Using ZeroMQ with Docker

Last time we built three client-server Node.js apps that were talking to each other using ZeroMQ. However, running both client and server on localhost is a little bit lame. Let’s put them into containers! They’ll still be lame, but now with Docker around.

So, here’s the plan: let’s see what we need to do to last week’s fire-and-forget ZeroMQ app, so its client and server can work and communicate from within Docker containers.

The plan.

Firstly, let’s bring back code for client and server in order to see what we have to deal with.

The server (very slightly modified):

And the client:

The server sends “Ping” message every two seconds and the client happily receives it. Not exactly a rocket science. Here’s what I think needs to be done:

  • The first obvious problem is hardcoded IP address. Even if I decide to keep using port 3000 and make server app to listen at all network interfaces ( tcp://*:3000 ), client’s ‘connect’ address still has to be parametrized.
  • Client and server Docker images won’t create themselves, so we need two Dockerfiles for that.
  • When server app starts in a container, it’ll have a dynamic IP address assigned to it. But in order to pass it as a parameter to the client I need to know it in advance. That would’ve been a problem, if containers couldn’t talk to each other using their names instead of IPs. But they need to be connected to user-defined network first. If only we had a tool (*cough* docker-compose) that can easily assign names to containers, while attaching them to user-defined network.

These three steps should be enough.

Parametrize client’s ‘connect’ address

Containers, Docker and docker-compose provide simple way to define environmental variables. It’s also not hard to read them from Node.js app. Sounds like we found ourselves the way to pass server’s container name to the client. This change, as well as additional console.log for potential troubleshooting, results something like this (see highlighted rows):

Because now client can be told to connect to any port, let’s parametrize server’s ‘bind’ address as well:

Behold! The apps are ready.

Create Dockerfile

Dockerfile contains steps necessary for building the image of app container. We have two apps, so there’re two Dockerfiles to create:

Folders structure

Dockerfile itself will be quite trivial: use official node image, copy app files on top of it, install dependences, open ports and start client/server whenever container starts. Here’s what I ended up with for the server:

Installing dependences ( RUN ... ) is the only tricky step. Firstly, I want to reinstall all NPM modules, that’s what the first and the last lines of RUN section are for. Secondly, ZeroMQ has a dependency – libzmq-dev , but before we can install it, apt-get  itself should be updated. node image tries to be as small as possible, so apt-get’s sources lists will be empty and it’ll have no idea where to find zeromq-dev.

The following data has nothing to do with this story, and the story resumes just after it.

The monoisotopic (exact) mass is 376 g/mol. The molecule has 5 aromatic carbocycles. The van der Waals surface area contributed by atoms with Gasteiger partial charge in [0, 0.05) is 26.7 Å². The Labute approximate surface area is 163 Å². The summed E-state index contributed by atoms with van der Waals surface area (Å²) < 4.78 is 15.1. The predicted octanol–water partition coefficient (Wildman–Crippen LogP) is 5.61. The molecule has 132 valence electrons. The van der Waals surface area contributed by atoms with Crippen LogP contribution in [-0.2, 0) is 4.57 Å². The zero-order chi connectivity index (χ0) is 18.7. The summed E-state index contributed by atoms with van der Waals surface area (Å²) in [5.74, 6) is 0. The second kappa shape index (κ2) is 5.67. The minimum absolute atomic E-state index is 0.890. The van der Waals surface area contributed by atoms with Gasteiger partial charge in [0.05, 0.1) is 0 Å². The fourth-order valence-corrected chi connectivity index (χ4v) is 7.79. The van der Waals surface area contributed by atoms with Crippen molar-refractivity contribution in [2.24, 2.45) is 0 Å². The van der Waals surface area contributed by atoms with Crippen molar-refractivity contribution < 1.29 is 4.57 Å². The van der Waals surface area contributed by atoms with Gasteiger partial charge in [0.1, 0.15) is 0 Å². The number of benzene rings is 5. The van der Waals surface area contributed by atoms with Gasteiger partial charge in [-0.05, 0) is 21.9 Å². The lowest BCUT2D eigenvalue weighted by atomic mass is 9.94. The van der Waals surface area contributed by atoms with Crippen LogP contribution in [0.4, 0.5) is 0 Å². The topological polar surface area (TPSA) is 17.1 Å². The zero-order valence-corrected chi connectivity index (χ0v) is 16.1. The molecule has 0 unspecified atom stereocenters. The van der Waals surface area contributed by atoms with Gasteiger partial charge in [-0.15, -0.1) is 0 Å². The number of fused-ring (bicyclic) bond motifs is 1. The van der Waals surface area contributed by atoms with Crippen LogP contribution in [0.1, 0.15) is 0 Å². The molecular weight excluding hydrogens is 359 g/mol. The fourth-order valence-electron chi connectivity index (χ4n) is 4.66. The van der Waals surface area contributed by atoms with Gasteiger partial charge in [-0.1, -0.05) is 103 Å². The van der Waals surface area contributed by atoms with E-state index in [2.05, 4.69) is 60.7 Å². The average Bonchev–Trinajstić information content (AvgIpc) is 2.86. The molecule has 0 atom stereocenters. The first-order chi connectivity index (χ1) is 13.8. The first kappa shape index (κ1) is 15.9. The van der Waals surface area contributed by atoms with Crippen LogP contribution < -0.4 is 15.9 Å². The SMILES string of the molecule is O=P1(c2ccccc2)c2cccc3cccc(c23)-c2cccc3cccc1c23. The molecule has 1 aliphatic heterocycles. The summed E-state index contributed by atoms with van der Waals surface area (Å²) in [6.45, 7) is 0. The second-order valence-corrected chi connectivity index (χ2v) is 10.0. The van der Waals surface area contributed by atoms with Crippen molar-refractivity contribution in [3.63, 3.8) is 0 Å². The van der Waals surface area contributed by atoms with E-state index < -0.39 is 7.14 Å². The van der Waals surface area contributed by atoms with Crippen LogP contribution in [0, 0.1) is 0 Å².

Let’s build it and run:

So far, so good. Client’s Dockerfile is almost identical to server’s – just another JavaScript file to run.

Prepare docker-compose.yml file

We need to assign names to containers and attach them to user-defined network – otherwise they won’t be able to talk to each other by name. The easiest way to do that is through docker-compose – a tool for managing distributed app as a whole. I’ll put app names, links to Dockerfiles and env variables to  docker-compose.yml , and through some ancient magic docker-compose will be able to launch it. I don’t have to do anything about networks in it – compose attaches containers to newly created user-defined network by default.

Now I put config file along with client and server folders and here’s how it looks in the end:

No tricky parts at all. Let’s run it:

It works! What’s cool about it, if I wanted to create more clients or servers just to see what difference it makes, I’d just copy-pasted few lines in docker-compose.yml and that would do it.


We briefly took a look at how to convert existing client-server app that uses ZeroMQ for communication into set of Docker containers that are still able to talk. That appeared to be relatively easy. We had to replace hardcoded IP addresses with environmental variables, create Dockerfile for both client and server and use docker-compose to launch them. Compose wasn’t strictly speaking necessary for that, but it simplified name and network management, as well as made it easy to specify values for environmental vars. Complete working example of code above can be found here.

4 thoughts on “Using ZeroMQ with Docker

  1. Your fire-and-forget code example is missing the client and server .js files and package.json. Thank you for the example but I cannot get it running without the package.jsons

    1. Yup, you’re right. I wonder how I managed to screw that up: git was thinking that server and client directories were submodules. I reuploaded the files and it should be fine now.
      Thanks for letting me know.

  2. Very useful, I borrow the idea of passing the address by environment variable.
    But I didn’t managed to install zmq on the latest node image, libzmq-dev not found and libzmq3-dev gives errors when I install my npm module. I had to first download the zmq package and compile it.
    Thanks Pavel!

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